"I have permanent headaches that don’t go away and have just started on nerve block injections for that. I am also on painkillers and have been told the headaches may be permanent or may go away. People have different after-effects from meningitis.
"I missed so much of the first year at university and missed the making friends part. I was at Cardiff Met but have started first year again at Cardiff University."
What is meningitis?
Meningitis is a serious infection that affects the protective layers around the brain and spinal cord. It can strike anyone, but it's most common in babies, young children, teenagers and young adults. If not treated quickly, meningitis can lead to severe complications like blood poisoning and permanent brain or nerve damage. Luckily, there are vaccines available that can help protect against some forms of this dangerous disease.
Symptoms of meningitis include:
- a high temperature (fever)
- being sick
- a headache
- a rash that does not fade when a glass is rolled over it (but a rash will not always develop)
- a stiff neck
- a dislike of bright lights
- drowsiness or unresponsiveness
- seizures (fits)
When Lana told people about what happened, she said there was a real lack of awareness about meningitis. Even she herself admitted she knew little about it before she ended up in hospital.
She continued: "I would tell students: if you are ill get checked. Don’t assume everything is a hangover and check on your friends too if you haven’t heard from them.
"This time last year I was in hospital. It frightens me to think what could have happened to me and I was at home when I got ill, not yet at university."
Meningitis Now is calling on students to make sure they are up to date with their meningitis vaccines and know the signs and symptoms of the disease, which has both viral and bacterial strains, and how best to protect themselves. Up to 40% of teenagers could have left for college or university without their MenACWY vaccine, which protects against four main strains of meningitis, according to new figures from the UK Health Security Agency (UKHSA).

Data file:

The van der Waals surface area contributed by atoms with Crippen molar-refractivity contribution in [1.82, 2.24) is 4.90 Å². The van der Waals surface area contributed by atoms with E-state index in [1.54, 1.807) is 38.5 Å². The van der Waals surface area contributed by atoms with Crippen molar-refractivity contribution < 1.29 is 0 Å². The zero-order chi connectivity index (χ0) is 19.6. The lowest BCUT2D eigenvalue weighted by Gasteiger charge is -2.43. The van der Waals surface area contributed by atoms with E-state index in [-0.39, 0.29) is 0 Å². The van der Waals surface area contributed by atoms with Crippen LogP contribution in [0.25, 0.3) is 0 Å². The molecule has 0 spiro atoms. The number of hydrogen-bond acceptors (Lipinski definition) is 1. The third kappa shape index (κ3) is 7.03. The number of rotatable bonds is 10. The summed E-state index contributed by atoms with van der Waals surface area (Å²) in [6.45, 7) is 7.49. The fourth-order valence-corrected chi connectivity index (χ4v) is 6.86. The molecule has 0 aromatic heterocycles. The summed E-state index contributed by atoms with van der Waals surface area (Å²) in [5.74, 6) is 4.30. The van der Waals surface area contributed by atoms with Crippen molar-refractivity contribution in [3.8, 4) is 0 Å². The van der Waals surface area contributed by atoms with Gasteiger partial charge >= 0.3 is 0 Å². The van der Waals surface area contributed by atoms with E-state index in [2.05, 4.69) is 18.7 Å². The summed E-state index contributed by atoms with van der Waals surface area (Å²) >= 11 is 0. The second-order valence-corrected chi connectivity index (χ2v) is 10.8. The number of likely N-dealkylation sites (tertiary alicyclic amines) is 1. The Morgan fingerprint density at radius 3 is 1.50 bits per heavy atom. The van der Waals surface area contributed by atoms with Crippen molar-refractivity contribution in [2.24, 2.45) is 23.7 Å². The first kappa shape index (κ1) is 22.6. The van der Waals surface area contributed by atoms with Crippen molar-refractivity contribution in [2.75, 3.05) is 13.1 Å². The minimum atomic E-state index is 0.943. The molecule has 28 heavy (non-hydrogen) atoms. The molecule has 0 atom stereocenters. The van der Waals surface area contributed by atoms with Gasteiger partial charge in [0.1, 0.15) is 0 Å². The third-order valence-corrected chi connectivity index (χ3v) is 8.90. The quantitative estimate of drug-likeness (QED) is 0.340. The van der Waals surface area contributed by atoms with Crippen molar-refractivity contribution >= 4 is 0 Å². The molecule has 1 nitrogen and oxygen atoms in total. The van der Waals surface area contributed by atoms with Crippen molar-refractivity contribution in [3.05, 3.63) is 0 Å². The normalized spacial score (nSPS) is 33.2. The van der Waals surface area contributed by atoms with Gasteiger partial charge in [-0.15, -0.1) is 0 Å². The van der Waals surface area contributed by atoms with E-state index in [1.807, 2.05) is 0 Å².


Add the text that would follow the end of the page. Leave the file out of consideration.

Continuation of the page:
"Teenagers and young adults, especially first-year students, are at risk from meningitis and septicaemia (meningococcal disease) caused by the meningococcal bacteria. Meningococcal disease is a life-threatening illness," the charity said. "MenB is the most common cause of bacterial meningitis in this age group however most people born before 2015 will not have been vaccinated against this strain. A MenACWY vaccine, offered at around 14 years of age, is part of the NHS ’s routine immunisation schedule."
Meningitis Now chief executive, Dr Tom Nutt, added: "Take-up of the MenACWY vaccine has declined from 87% in 2019-20 to 79.6% in 2021-22. However the real issue is the youngsters who did not receive the vaccine in school year nine or 10 in 2019-20 who will be now starting university or college this term.
"Since the easing of lockdown restrictions we have also seen a concerning rise in cases of MenB among young people so it is vital that we continue to raise awareness of the risks. It is critical that students get their meningitis vaccinations, as it could save their life or the life of someone else."